EnglishEdit

PronunciationEdit

Etymology 1Edit

From Middle English naught, nought, naht, nawiht, from Old English. Compare naught.

PronounEdit

nowt

  1. (Northern England) naught, nothing
SynonymsEdit

NounEdit

nowt (uncountable)

A sign to tell visitors to this retail outlet that nothing is available
  1. (Northern England, Sussex) naught, nothing

AdverbEdit

nowt (not comparable)

  1. (Northern England) naught, nothing
AntonymsEdit

Etymology 2Edit

From Middle English, from Old Norse. Cognate with Old English nēat.

NounEdit

nowt (plural nowts)

  1. (Scotland and Northern England) An ox.
  2. (Scotland and Northern England) Herd of cattle.
  3. (figuratively, Scotland and Northern England) A dumb, crass, or clumsy person or a person who is stubborn or difficult.
    • 1929, James William Marriott editor, The Best One-act Plays of 1931[1], G.G. Harrap, published 1932, page 162:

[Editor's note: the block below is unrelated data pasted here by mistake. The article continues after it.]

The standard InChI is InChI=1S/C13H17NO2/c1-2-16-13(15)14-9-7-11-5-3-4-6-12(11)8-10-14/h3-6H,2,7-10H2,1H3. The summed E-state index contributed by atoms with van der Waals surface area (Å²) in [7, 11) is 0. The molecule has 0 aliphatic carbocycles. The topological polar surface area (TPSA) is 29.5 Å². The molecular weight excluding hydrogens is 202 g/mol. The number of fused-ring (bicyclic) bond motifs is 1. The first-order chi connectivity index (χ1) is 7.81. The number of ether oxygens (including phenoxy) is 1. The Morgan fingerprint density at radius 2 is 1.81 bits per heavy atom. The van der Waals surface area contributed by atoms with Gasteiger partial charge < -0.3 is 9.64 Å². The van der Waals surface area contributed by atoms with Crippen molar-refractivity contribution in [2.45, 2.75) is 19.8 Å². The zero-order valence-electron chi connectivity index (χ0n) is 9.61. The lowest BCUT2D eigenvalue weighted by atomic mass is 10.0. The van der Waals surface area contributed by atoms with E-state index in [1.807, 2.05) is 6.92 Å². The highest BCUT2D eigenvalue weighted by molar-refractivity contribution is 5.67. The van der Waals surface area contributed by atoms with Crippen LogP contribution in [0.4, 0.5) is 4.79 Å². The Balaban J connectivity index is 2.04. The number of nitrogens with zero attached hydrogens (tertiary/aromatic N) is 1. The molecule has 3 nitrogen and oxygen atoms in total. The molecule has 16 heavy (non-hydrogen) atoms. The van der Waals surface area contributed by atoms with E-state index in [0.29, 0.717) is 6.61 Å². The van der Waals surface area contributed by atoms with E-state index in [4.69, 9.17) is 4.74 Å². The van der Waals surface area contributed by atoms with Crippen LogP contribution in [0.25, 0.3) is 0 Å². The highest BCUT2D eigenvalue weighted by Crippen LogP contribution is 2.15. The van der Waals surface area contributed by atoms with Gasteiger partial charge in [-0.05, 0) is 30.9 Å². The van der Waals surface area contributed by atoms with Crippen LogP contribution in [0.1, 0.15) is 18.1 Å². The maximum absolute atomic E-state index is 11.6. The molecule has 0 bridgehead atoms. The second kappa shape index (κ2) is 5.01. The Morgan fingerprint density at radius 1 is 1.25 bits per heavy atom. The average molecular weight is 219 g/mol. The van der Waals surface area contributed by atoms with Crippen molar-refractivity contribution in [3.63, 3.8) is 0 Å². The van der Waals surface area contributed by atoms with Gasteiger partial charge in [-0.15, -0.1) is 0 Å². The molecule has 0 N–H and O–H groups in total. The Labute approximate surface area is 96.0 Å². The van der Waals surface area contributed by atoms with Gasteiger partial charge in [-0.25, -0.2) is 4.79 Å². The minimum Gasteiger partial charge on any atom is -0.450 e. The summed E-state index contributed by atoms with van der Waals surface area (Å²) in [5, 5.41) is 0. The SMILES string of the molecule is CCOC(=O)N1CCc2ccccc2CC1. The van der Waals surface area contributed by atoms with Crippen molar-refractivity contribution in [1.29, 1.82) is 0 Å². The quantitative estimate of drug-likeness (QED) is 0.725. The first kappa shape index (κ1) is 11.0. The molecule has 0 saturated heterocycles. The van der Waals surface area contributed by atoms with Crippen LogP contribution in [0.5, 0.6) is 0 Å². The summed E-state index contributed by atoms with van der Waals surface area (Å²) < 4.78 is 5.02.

A hunner guineas for the heid o' that nowt Renwick, and him no' sae very far awa' frae your very nose at this meenit.

ReferencesEdit

  • The New Geordie Dictionary, Frank Graham, 1987, ISBN 0946928118
  • nowt in Webster’s Revised Unabridged Dictionary, G. & C. Merriam, 1913
  • A Dictionary of North East Dialect, Bill Griffiths, 2005, Northumbria University Press, ISBN 1904794165
  • Newcastle 1970s, Scott Dobson and Dick Irwin, [2]
  • Northumberland Words, English Dialect Society, R. Oliver Heslop, 1893–4[3]
  • A List of words and phrases in everyday use by the natives of Hetton-le-Hole in the County of Durham, F.M.T.Palgrave, English Dialect Society vol.74, 1896, [4]
  • Todd's Geordie Words and Phrases, George Todd, Newcastle, 1977[5]

AnagramsEdit


ScotsEdit

EtymologyEdit

From Old English.

PronunciationEdit

PronounEdit

nowt

  1. (South Scots) naught, nothing

SynonymsEdit

AntonymsEdit

Last modified on 17 April 2014, at 00:42